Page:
As much as Americans love their time off, they’re also highly likely to let their vacation days go unused, with millions being wasted each year. But it doesn’t have to be that way. 

Woman with snorkel gear relaxing on a chair near the water on Bocas del Toro Island, Panama.
Recent research shows that a six- to 10-day vacation makes workers feel most rested © Tyler Stableford/Getty Images

According to recent research from mattress review site The Sleep Judge, there are huge benefits to taking annual leave – and while a quick weekend away can make for a less stressful return to the office, it turns out a long 11- to 15-day vacation has almost the same effect. 

Employees reported feeling the most rested after taking a six- to ten-day vacation; a one or two day trip wasn’t far behind, but neither three to five days nor 11 to 15 left employees prepared to reenter the work force. Though they’re still highly popular, staycations may not have the same effect as earning another stamp in your passport. 

Young woman jumping on a white sandy beach with a pier in the background..jpg
Many people don't use all their vacation days ©Jasmin Merdan/Getty Images

Of course, whether you’re ready to return after just a day or two remains to be seen. Though they didn’t necessarily feel as rested, the thousand-plus employees surveyed said that that vacations lasting 11 to 15 days got them mentally prepared to return to the daily grind in a way that shorter stints didn’t. 76% of respondents said an 11- to 15-day vacation made them more energized, 65% felt more productive after vacation, and 56% felt more creative.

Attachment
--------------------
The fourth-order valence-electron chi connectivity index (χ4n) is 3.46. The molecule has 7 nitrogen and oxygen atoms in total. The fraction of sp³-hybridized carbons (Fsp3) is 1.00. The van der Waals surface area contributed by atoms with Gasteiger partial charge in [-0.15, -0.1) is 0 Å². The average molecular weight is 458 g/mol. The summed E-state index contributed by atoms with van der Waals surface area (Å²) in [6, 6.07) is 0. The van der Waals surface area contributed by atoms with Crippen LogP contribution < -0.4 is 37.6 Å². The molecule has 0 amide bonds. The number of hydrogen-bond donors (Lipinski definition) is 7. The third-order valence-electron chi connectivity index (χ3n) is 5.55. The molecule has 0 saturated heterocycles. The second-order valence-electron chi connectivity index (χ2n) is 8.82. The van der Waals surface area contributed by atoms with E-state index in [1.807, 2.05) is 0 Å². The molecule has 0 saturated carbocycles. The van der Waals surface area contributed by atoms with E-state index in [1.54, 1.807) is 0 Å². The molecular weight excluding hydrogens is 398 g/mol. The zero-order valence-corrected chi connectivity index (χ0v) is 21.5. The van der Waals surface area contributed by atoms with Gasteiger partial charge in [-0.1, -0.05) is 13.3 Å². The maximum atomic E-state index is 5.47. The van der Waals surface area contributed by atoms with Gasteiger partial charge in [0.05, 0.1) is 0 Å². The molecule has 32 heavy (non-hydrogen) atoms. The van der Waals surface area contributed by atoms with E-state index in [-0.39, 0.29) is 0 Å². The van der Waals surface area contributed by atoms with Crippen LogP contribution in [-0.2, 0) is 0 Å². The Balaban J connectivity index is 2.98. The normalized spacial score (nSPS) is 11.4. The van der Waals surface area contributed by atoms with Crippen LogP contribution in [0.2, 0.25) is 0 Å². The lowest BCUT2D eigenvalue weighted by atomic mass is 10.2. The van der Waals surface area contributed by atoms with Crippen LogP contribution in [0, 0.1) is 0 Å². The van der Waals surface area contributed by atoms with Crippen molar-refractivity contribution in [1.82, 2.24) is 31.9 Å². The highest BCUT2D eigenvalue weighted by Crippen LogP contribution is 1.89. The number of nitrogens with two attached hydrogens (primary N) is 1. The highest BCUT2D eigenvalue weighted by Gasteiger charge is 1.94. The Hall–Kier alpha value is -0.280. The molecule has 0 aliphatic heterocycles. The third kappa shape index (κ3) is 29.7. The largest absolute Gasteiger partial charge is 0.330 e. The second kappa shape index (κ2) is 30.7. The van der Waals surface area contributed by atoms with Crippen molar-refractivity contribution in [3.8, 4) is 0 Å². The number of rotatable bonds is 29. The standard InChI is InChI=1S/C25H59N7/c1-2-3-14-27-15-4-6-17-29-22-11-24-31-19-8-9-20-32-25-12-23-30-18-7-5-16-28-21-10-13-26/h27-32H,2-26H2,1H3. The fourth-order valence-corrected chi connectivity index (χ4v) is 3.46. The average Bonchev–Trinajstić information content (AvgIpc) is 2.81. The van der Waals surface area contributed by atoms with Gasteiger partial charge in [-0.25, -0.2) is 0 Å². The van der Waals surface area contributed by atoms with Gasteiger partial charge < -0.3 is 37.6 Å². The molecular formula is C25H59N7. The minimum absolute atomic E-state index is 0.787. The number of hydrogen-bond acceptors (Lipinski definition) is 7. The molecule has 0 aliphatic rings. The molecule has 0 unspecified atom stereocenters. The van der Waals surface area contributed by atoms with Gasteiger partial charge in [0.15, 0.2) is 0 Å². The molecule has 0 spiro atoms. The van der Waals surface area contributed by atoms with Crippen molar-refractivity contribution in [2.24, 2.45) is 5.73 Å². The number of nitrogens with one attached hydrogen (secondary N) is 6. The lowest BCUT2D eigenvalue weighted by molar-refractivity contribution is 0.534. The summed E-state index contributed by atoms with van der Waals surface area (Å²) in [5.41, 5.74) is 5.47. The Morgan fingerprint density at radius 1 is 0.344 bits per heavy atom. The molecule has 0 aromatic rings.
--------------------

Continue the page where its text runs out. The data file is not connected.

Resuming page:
Mother and children looking through window in airport.
If you can manage it, international travel leaves you most ready to return to work © simonkr/Getty Images

Unplugging entirely isn’t easy, though, especially with the growing popularity of the “workcation.” Just as the name indicates, a working vacation allows you to pick up your laptop and go without having to use that precious PTO, and it’s a setup that works particularly well for remote employees. “While nearly one in five employees had taken a workcation, this modified vacation was more popular among millennials (20%) and people in senior and executive positions (37%),” the study reads. 

“International travel typically left employees the most prepared to face work again,” the study reads, “followed by domestic vacations and staycations. A staycation might sound like the perfect way to unwind without having to plan a major trip, but they caused employees to feel the least prepared to return to their jobs.” 

For more information, and to check out the full study, visit

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